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New report highlights trends in habits, outcomes of angel investing

September 24, 2020

A recent report by PitchBook indicates that angel investing is seeing fewer unique participants and a greater share of activity from groups than individuals. The same report provides an analysis of startup outcomes based on whether the company began with an angel or venture capital (VC) round and finds companies with angel backing initially look stronger but have a more mixed record over the long-term.

Angel investing has been robust the past decade, with about $3 billion invested each year since 2014. While angel participation by deal value has been static, the total VC market has doubled, bringing angels’ share of the market down from four percent in 2014 to two percent last year.

From 2014-2019, participation in investment deals by angels appears to have declined overall,[1] but more sharply among individual angels (from a peak of 2,615 deals with individual angel participation in 2014 to 1,078 in 2019) than for angel groups (from a peak of 1,034 deals with group participation in 2014 to 615 in 2019).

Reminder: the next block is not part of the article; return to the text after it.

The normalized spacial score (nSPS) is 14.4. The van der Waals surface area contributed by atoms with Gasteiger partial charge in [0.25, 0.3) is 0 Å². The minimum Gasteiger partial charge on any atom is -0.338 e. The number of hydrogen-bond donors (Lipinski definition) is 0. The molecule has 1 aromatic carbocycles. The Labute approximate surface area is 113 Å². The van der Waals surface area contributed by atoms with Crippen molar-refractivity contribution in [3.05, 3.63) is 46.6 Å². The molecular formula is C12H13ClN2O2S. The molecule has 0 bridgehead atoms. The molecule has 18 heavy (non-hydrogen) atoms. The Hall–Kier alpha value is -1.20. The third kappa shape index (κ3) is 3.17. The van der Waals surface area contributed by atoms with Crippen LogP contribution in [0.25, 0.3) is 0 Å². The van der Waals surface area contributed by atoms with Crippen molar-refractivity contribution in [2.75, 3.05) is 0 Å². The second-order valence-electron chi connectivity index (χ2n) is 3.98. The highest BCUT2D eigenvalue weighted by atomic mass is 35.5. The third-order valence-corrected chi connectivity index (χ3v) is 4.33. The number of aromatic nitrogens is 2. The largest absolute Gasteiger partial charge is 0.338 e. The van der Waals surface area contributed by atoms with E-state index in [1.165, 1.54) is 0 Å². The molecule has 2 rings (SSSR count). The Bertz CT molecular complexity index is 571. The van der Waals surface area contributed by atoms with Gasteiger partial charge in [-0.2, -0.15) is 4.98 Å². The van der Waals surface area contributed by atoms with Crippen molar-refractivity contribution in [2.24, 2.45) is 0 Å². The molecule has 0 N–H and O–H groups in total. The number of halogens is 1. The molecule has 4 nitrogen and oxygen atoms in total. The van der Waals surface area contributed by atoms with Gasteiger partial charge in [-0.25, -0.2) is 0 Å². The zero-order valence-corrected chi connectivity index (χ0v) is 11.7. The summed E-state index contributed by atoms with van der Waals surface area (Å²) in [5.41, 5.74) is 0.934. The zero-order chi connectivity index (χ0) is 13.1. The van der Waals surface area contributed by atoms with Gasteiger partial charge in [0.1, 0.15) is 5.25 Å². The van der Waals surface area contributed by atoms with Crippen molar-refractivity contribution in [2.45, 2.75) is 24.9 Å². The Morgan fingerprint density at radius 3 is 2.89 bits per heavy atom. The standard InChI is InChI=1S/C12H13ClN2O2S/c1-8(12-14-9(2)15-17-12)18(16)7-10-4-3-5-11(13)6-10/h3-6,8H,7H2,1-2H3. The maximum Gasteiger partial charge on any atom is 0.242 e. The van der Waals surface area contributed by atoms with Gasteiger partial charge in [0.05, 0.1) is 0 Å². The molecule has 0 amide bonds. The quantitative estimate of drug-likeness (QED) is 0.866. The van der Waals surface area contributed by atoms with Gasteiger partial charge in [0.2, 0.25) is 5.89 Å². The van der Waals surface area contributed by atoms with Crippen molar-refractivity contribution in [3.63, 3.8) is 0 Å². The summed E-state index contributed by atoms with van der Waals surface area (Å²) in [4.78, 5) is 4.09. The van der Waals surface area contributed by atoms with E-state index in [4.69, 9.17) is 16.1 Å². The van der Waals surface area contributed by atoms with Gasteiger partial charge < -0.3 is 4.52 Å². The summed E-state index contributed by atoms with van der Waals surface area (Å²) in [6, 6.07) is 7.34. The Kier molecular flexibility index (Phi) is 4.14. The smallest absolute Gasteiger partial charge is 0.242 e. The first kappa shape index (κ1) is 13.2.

Paralleling this decline in deal activity is a decrease in the number of different angels (individuals or groups) participating in deals in any given year, which has dropped by about half since 2014 and 2015 to 2,483 in 2019. Both trends suggest that angel investing is trending away from individuals and toward groups.

The report provides an analysis of how startups financed with investment from an initial angel or VC round in 2006-2014 fared through up to six additional investment rounds as of July 2020. When looking at the difference between angel- and VC- backed companies when raising a second round, nearly three-quarters of angel-backed companies raise additional investment and 10 percent have failed at this stage, while about 60 percent of VC-backed companies raise additional funds and 15 percent have failed. As those companies advanced through a possible seventh round, companies with initial angel investment are nearly twice as likely to still be seeking investment (8 percent v. 4 percent) and less likely to have exited (29 percent v. 32 percent), although they are also less likely to have failed (22 percent v. 26 percent).

Of course, a company that begins with an angel round would be expected to be at an earlier stage of its development than a company that begins with VC, so these outcomes should not necessarily be viewed as an indictment of the companies, angel investors or angel investing.


[1] As we have noted in the past, private investment data is systematically more likely to undercount recent deals than older deals. Therefore, the size of these differences should be treated with caution.

angel capital, investing, capital